If you would like to know more I’ll be hosting a webinar on big data and HPC on the 16th of October. We’ll discuss some customer success stories and common best practices for using tools such as Elastic MapReduce, DynamoDB and the broad range of services on the AWS Marketplace to accelerate your own applications and analytics.

Registration is free. See you there.

~ Matt

AWS Growth – Adding a Third Availability Zone in Tokyo

We announced an AWS Region in Tokyo about 18 months ago. In the time since the launch, our customers have launched all sorts of interesting applications and businesses there. Here are a few examples:

  • Cookpad.com is the top recipe site in Japan. They are hosted entirely on AWS, and handle more than 15 million users per month.
  • KAO is one of Japan’s largest manufacturers of cosmetics and toiletries. They recently migrated their corporate site to the AWS cloud.
  • Fukoka City launched the Kawaii Ward project to promote tourism to the virtual city. After a member of the popular Japanese idol group AKB48 raised awareness of this site, virtual residents flocked to the site to sign up for an email newsletter. They expected 10,000 registrations in the first week and were pleasantly surprised to receive over 20,000.

Demand for AWS resources in Japan has been strong and steady, and we’ve been expanding the region accordingly. You might find it interesting to know that an AWS region can be expanded in two different ways. First, we can add additional capacity to an existing Availability Zone, spanning multiple datacenters if necessary. Second, we can create an entirely new Availability Zone. Over time, as we combine both of these approaches, a single AWS region can grow to encompass many datacenters. For example, the US East (Northern Virginia) region currently occupies more than ten datacenters structured as multiple Availability Zones.

Today, we are expanding the Tokyo region with the addition of a third Availability Zone. This will add capacity and will also provide you with additional flexibility. As is always the case with AWS, untargeted launches of EC2 instances will now make use of this zone with no changes to existing applications or configurations. If you are currently targeting specific Availability Zones, please make sure that your code can handle this new option.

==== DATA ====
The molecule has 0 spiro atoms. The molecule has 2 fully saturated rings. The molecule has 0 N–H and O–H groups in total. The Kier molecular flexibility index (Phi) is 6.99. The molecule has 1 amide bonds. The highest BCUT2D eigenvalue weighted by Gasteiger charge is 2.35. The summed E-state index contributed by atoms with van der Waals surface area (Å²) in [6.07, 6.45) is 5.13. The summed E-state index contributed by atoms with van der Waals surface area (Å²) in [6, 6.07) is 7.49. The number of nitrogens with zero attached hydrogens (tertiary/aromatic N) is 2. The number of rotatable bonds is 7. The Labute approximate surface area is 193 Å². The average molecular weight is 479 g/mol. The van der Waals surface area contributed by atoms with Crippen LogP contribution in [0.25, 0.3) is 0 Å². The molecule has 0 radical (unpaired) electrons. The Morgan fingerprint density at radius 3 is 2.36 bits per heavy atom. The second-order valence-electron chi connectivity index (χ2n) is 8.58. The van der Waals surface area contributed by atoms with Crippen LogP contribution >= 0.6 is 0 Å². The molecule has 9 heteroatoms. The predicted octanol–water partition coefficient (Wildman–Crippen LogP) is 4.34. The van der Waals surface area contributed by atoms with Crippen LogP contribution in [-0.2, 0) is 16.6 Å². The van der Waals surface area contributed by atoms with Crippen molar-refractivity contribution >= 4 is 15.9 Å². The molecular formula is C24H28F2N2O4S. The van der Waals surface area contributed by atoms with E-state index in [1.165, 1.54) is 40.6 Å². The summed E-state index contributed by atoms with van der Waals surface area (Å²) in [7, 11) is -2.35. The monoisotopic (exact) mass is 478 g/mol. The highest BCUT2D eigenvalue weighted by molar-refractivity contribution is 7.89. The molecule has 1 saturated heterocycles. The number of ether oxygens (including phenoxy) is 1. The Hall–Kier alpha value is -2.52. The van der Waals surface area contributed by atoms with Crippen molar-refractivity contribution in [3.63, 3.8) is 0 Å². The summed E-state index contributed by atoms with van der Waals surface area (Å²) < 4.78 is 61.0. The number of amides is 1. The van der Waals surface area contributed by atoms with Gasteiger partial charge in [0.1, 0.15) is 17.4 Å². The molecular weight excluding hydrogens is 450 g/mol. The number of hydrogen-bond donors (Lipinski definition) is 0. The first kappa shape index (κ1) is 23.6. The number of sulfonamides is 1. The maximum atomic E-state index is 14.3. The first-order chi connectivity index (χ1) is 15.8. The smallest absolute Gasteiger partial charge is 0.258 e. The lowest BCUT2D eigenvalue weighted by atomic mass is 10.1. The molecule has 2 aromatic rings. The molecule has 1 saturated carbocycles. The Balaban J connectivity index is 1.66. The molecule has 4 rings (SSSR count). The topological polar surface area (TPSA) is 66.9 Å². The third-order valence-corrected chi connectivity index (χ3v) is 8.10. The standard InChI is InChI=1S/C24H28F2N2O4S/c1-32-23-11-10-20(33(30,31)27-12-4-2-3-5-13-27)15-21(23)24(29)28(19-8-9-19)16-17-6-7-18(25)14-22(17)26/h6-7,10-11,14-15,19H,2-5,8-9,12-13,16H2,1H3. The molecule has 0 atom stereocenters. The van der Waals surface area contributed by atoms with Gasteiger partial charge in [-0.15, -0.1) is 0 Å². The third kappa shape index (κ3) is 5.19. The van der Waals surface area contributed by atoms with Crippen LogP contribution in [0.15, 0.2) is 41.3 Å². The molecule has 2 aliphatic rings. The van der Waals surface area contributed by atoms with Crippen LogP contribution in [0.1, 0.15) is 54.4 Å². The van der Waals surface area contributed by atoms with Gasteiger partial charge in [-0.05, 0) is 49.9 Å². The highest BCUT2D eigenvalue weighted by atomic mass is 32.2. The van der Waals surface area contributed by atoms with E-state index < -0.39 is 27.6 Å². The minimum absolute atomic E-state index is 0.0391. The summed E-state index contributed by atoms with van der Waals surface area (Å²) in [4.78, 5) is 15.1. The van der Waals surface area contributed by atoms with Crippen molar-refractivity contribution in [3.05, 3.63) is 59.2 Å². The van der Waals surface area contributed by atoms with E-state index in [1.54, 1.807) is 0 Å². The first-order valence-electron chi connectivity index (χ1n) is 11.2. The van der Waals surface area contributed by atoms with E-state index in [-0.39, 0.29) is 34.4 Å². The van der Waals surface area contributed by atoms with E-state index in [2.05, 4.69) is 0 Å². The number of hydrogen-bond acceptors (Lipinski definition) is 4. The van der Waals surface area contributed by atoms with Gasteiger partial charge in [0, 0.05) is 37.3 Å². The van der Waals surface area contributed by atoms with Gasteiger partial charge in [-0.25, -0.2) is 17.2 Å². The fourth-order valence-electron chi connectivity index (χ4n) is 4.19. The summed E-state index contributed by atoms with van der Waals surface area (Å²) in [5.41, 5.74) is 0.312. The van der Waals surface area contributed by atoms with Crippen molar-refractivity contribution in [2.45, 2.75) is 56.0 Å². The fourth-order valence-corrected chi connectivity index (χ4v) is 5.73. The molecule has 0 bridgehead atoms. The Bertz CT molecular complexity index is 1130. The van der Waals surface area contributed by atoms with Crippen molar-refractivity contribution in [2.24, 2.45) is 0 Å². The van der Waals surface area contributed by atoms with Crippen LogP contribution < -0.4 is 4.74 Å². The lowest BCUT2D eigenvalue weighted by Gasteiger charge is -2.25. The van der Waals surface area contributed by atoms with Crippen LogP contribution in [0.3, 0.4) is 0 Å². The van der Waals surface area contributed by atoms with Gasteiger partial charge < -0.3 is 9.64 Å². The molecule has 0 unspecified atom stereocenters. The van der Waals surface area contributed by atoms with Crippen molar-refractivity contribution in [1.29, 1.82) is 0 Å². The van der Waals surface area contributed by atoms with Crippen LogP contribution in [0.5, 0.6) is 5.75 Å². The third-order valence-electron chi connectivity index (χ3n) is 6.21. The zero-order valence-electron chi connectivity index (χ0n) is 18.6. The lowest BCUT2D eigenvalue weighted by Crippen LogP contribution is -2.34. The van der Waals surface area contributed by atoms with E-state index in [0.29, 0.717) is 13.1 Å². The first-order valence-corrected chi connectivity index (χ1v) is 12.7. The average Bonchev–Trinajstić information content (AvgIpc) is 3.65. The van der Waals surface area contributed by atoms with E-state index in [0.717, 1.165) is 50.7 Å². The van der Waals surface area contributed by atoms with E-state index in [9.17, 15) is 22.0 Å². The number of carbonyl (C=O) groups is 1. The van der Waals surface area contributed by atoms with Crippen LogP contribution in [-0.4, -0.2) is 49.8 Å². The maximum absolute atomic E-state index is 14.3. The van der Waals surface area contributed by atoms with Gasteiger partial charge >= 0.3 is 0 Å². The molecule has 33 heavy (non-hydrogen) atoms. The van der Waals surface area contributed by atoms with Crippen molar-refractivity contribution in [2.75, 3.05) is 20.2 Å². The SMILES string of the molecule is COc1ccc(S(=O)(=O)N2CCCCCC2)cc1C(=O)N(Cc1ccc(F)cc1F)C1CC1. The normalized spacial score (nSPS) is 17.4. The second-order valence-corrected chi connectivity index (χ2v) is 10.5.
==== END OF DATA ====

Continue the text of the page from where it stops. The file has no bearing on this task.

— Jeff;

 

Amazon EC2 Reserved Instance Marketplace

EC2 Options
I often tell people that cloud computing is equal parts technology and business model. Amazon EC2 is a good example of this; you have three options to choose from:

  • You can use On-Demand Instances, where you pay for compute capacity by the hour, with no upfront fees or long-term commitments. On-Demand instances are recommended for situations where you don’t know how much (if any) compute capacity you will need at a given time.
  • If you know that you will need a certain amount of capacity, you can buy an EC2 Reserved Instance. You make a low, one-time upfront payment, reserve it for a one or three year term, and pay a significantly lower hourly rate. You can choose between Light Utilization, Medium Utilization, and Heavy Utilization Reserved Instances to further align your costs with your usage.
  • You can also bid for unused EC2 capacity on the Spot Market with a maximum hourly price you are willing to pay for a particular instance type in the Region and Availability Zone of your choice. When the current Spot Price for the desired instance type is at or below the price you set, your application will run.

Reserved Instance Marketplace
Today we are increasing the flexibility of the EC2 Reserved Instance model even more with the introduction of the Reserved Instance Marketplace. If you have excess capacity, you can list it on the marketplace and sell it to someone who needs additional capacity. If you need additional capacity, you can compare the upfront prices and durations of Reserved Instances on the marketplace to the upfront prices of one and three year Reserved Instances available directly from AWS. The Reserved Instances in the Marketplace are functionally identical to other Reserved Instances and have the then-current hourly rates, they will just have less than a full term and a different upfront price. Transactions in the Marketplace are always between a buyer and a seller; the Reserved Instance Marketplace hosts the listings and allows buyers and sellers to locate and transact with each other.

You can use this newfound flexibility in a variety of ways. Here are a few ideas:

  1. Switch Instance Types. If you find that your application has put on a little weight (it happens to the best of us), and you need a larger instance type, sell the old RIs and buy new ones from the Marketplace or from AWS. This also applies to situations where we introduce a new instance type that is a better match for your requirements.